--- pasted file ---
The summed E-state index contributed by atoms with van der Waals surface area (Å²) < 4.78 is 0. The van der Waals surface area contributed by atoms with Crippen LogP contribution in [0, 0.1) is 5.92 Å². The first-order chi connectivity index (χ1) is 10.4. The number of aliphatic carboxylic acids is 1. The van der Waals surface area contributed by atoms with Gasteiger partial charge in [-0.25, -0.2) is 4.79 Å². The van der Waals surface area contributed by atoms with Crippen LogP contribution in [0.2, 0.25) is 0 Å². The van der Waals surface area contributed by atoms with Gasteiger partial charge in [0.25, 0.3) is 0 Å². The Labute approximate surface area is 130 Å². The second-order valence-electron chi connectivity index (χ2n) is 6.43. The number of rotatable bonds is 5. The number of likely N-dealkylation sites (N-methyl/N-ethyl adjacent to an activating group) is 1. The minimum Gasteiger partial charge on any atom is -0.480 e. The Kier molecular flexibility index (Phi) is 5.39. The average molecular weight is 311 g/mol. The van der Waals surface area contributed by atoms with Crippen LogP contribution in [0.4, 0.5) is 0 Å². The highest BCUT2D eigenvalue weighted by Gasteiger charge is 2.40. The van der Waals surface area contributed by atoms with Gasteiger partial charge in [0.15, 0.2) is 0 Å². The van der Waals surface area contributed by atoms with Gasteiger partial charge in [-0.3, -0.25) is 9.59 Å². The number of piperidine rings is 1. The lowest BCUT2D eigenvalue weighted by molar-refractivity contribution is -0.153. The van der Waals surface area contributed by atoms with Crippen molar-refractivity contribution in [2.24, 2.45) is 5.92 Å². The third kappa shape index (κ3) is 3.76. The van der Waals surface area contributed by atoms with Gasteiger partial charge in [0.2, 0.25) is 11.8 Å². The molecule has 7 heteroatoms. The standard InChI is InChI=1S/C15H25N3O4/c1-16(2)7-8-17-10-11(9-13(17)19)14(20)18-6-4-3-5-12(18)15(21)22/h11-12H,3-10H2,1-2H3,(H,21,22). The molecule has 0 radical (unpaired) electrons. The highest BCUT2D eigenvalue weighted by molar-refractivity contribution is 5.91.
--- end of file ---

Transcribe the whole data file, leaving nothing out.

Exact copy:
The summed E-state index contributed by atoms with van der Waals surface area (Å²) < 4.78 is 0. The van der Waals surface area contributed by atoms with Crippen LogP contribution in [0, 0.1) is 5.92 Å². The first-order chi connectivity index (χ1) is 10.4. The number of aliphatic carboxylic acids is 1. The van der Waals surface area contributed by atoms with Gasteiger partial charge in [-0.25, -0.2) is 4.79 Å². The van der Waals surface area contributed by atoms with Crippen LogP contribution in [0.2, 0.25) is 0 Å². The van der Waals surface area contributed by atoms with Gasteiger partial charge in [0.25, 0.3) is 0 Å². The Labute approximate surface area is 130 Å². The second-order valence-electron chi connectivity index (χ2n) is 6.43. The number of rotatable bonds is 5. The number of likely N-dealkylation sites (N-methyl/N-ethyl adjacent to an activating group) is 1. The minimum Gasteiger partial charge on any atom is -0.480 e. The Kier molecular flexibility index (Phi) is 5.39. The average molecular weight is 311 g/mol. The van der Waals surface area contributed by atoms with Crippen LogP contribution in [0.4, 0.5) is 0 Å². The highest BCUT2D eigenvalue weighted by Gasteiger charge is 2.40. The van der Waals surface area contributed by atoms with Gasteiger partial charge in [0.15, 0.2) is 0 Å². The van der Waals surface area contributed by atoms with Gasteiger partial charge in [-0.3, -0.25) is 9.59 Å². The number of piperidine rings is 1. The lowest BCUT2D eigenvalue weighted by molar-refractivity contribution is -0.153. The van der Waals surface area contributed by atoms with Crippen molar-refractivity contribution in [2.24, 2.45) is 5.92 Å². The third kappa shape index (κ3) is 3.76. The van der Waals surface area contributed by atoms with Gasteiger partial charge in [0.2, 0.25) is 11.8 Å². The molecule has 7 heteroatoms. The standard InChI is InChI=1S/C15H25N3O4/c1-16(2)7-8-17-10-11(9-13(17)19)14(20)18-6-4-3-5-12(18)15(21)22/h11-12H,3-10H2,1-2H3,(H,21,22). The molecule has 0 radical (unpaired) electrons. The highest BCUT2D eigenvalue weighted by molar-refractivity contribution is 5.91.